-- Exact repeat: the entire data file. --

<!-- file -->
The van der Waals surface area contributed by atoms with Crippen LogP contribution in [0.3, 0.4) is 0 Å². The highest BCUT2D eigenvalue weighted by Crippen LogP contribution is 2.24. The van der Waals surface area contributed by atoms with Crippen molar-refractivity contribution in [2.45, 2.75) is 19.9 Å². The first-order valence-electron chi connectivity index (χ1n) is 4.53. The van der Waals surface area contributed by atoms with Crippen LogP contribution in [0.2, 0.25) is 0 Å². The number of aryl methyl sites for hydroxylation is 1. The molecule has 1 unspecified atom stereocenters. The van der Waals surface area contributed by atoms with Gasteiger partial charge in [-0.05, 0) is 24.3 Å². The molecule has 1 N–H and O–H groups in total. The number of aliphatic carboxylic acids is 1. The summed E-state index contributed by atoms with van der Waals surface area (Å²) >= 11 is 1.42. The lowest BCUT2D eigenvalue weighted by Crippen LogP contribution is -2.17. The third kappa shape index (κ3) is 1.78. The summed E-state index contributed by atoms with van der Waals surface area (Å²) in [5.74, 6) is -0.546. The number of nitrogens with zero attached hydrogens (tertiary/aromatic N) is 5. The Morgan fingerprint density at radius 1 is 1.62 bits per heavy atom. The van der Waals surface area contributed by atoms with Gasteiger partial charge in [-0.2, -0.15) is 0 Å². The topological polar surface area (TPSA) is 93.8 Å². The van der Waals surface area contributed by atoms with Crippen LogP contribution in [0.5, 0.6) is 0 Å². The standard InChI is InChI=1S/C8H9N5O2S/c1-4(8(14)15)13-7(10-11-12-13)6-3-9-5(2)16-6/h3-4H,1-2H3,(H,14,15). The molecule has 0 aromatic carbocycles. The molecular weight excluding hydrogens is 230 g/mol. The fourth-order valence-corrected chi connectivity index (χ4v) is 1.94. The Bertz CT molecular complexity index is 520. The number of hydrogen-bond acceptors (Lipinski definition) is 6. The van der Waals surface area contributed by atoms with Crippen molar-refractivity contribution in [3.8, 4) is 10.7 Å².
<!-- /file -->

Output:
The van der Waals surface area contributed by atoms with Crippen LogP contribution in [0.3, 0.4) is 0 Å². The highest BCUT2D eigenvalue weighted by Crippen LogP contribution is 2.24. The van der Waals surface area contributed by atoms with Crippen molar-refractivity contribution in [2.45, 2.75) is 19.9 Å². The first-order valence-electron chi connectivity index (χ1n) is 4.53. The van der Waals surface area contributed by atoms with Crippen LogP contribution in [0.2, 0.25) is 0 Å². The number of aryl methyl sites for hydroxylation is 1. The molecule has 1 unspecified atom stereocenters. The van der Waals surface area contributed by atoms with Gasteiger partial charge in [-0.05, 0) is 24.3 Å². The molecule has 1 N–H and O–H groups in total. The number of aliphatic carboxylic acids is 1. The summed E-state index contributed by atoms with van der Waals surface area (Å²) >= 11 is 1.42. The lowest BCUT2D eigenvalue weighted by Crippen LogP contribution is -2.17. The third kappa shape index (κ3) is 1.78. The summed E-state index contributed by atoms with van der Waals surface area (Å²) in [5.74, 6) is -0.546. The number of nitrogens with zero attached hydrogens (tertiary/aromatic N) is 5. The Morgan fingerprint density at radius 1 is 1.62 bits per heavy atom. The van der Waals surface area contributed by atoms with Gasteiger partial charge in [-0.2, -0.15) is 0 Å². The topological polar surface area (TPSA) is 93.8 Å². The van der Waals surface area contributed by atoms with Crippen LogP contribution in [0.5, 0.6) is 0 Å². The standard InChI is InChI=1S/C8H9N5O2S/c1-4(8(14)15)13-7(10-11-12-13)6-3-9-5(2)16-6/h3-4H,1-2H3,(H,14,15). The molecule has 0 aromatic carbocycles. The molecular weight excluding hydrogens is 230 g/mol. The fourth-order valence-corrected chi connectivity index (χ4v) is 1.94. The Bertz CT molecular complexity index is 520. The number of hydrogen-bond acceptors (Lipinski definition) is 6. The van der Waals surface area contributed by atoms with Crippen molar-refractivity contribution in [3.8, 4) is 10.7 Å².